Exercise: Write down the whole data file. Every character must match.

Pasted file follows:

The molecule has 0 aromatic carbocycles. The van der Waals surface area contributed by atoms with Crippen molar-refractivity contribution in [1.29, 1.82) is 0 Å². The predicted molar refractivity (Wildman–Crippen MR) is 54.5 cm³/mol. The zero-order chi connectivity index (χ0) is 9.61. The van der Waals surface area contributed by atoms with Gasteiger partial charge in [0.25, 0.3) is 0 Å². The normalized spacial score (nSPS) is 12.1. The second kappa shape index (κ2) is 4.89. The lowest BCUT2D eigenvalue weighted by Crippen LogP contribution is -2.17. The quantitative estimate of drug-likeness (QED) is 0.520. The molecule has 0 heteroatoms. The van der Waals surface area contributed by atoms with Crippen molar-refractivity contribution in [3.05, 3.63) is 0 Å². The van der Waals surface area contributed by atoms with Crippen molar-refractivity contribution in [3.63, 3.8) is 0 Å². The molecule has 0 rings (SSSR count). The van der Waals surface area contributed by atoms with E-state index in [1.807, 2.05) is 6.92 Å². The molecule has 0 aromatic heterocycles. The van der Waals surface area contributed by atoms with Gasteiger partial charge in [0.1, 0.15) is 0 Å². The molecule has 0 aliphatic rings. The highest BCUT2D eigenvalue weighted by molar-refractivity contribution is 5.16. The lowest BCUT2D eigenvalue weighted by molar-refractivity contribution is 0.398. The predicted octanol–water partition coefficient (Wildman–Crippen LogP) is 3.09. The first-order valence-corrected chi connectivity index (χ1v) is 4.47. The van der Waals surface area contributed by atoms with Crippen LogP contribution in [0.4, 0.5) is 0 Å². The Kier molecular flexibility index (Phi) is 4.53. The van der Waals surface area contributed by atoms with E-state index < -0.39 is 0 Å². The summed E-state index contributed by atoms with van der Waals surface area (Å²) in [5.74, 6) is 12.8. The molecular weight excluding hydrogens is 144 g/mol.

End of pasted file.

The molecule has 0 aromatic carbocycles. The van der Waals surface area contributed by atoms with Crippen molar-refractivity contribution in [1.29, 1.82) is 0 Å². The predicted molar refractivity (Wildman–Crippen MR) is 54.5 cm³/mol. The zero-order chi connectivity index (χ0) is 9.61. The van der Waals surface area contributed by atoms with Gasteiger partial charge in [0.25, 0.3) is 0 Å². The normalized spacial score (nSPS) is 12.1. The second kappa shape index (κ2) is 4.89. The lowest BCUT2D eigenvalue weighted by Crippen LogP contribution is -2.17. The quantitative estimate of drug-likeness (QED) is 0.520. The molecule has 0 heteroatoms. The van der Waals surface area contributed by atoms with Crippen molar-refractivity contribution in [3.05, 3.63) is 0 Å². The van der Waals surface area contributed by atoms with Crippen molar-refractivity contribution in [3.63, 3.8) is 0 Å². The molecule has 0 rings (SSSR count). The van der Waals surface area contributed by atoms with E-state index in [1.807, 2.05) is 6.92 Å². The molecule has 0 aromatic heterocycles. The van der Waals surface area contributed by atoms with Gasteiger partial charge in [0.1, 0.15) is 0 Å². The molecule has 0 aliphatic rings. The highest BCUT2D eigenvalue weighted by molar-refractivity contribution is 5.16. The lowest BCUT2D eigenvalue weighted by molar-refractivity contribution is 0.398. The predicted octanol–water partition coefficient (Wildman–Crippen LogP) is 3.09. The first-order valence-corrected chi connectivity index (χ1v) is 4.47. The van der Waals surface area contributed by atoms with Crippen LogP contribution in [0.4, 0.5) is 0 Å². The Kier molecular flexibility index (Phi) is 4.53. The van der Waals surface area contributed by atoms with E-state index < -0.39 is 0 Å². The summed E-state index contributed by atoms with van der Waals surface area (Å²) in [5.74, 6) is 12.8. The molecular weight excluding hydrogens is 144 g/mol.